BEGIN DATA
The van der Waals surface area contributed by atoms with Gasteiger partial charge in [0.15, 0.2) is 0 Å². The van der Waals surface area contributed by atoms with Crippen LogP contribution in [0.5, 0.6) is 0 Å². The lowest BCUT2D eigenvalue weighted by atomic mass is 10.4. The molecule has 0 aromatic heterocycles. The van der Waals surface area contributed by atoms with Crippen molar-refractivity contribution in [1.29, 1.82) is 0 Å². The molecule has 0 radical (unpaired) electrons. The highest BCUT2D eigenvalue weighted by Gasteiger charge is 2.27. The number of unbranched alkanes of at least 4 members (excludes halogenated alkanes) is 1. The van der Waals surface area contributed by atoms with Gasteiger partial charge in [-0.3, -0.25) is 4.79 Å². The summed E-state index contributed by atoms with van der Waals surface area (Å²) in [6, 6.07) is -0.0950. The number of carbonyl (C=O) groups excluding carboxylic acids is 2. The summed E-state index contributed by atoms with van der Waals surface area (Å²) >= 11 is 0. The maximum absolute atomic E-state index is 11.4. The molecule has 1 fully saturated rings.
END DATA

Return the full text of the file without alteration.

The van der Waals surface area contributed by atoms with Gasteiger partial charge in [0.15, 0.2) is 0 Å². The van der Waals surface area contributed by atoms with Crippen LogP contribution in [0.5, 0.6) is 0 Å². The lowest BCUT2D eigenvalue weighted by atomic mass is 10.4. The molecule has 0 aromatic heterocycles. The van der Waals surface area contributed by atoms with Crippen molar-refractivity contribution in [1.29, 1.82) is 0 Å². The molecule has 0 radical (unpaired) electrons. The highest BCUT2D eigenvalue weighted by Gasteiger charge is 2.27. The number of unbranched alkanes of at least 4 members (excludes halogenated alkanes) is 1. The van der Waals surface area contributed by atoms with Gasteiger partial charge in [-0.3, -0.25) is 4.79 Å². The summed E-state index contributed by atoms with van der Waals surface area (Å²) in [6, 6.07) is -0.0950. The number of carbonyl (C=O) groups excluding carboxylic acids is 2. The summed E-state index contributed by atoms with van der Waals surface area (Å²) >= 11 is 0. The maximum absolute atomic E-state index is 11.4. The molecule has 1 fully saturated rings.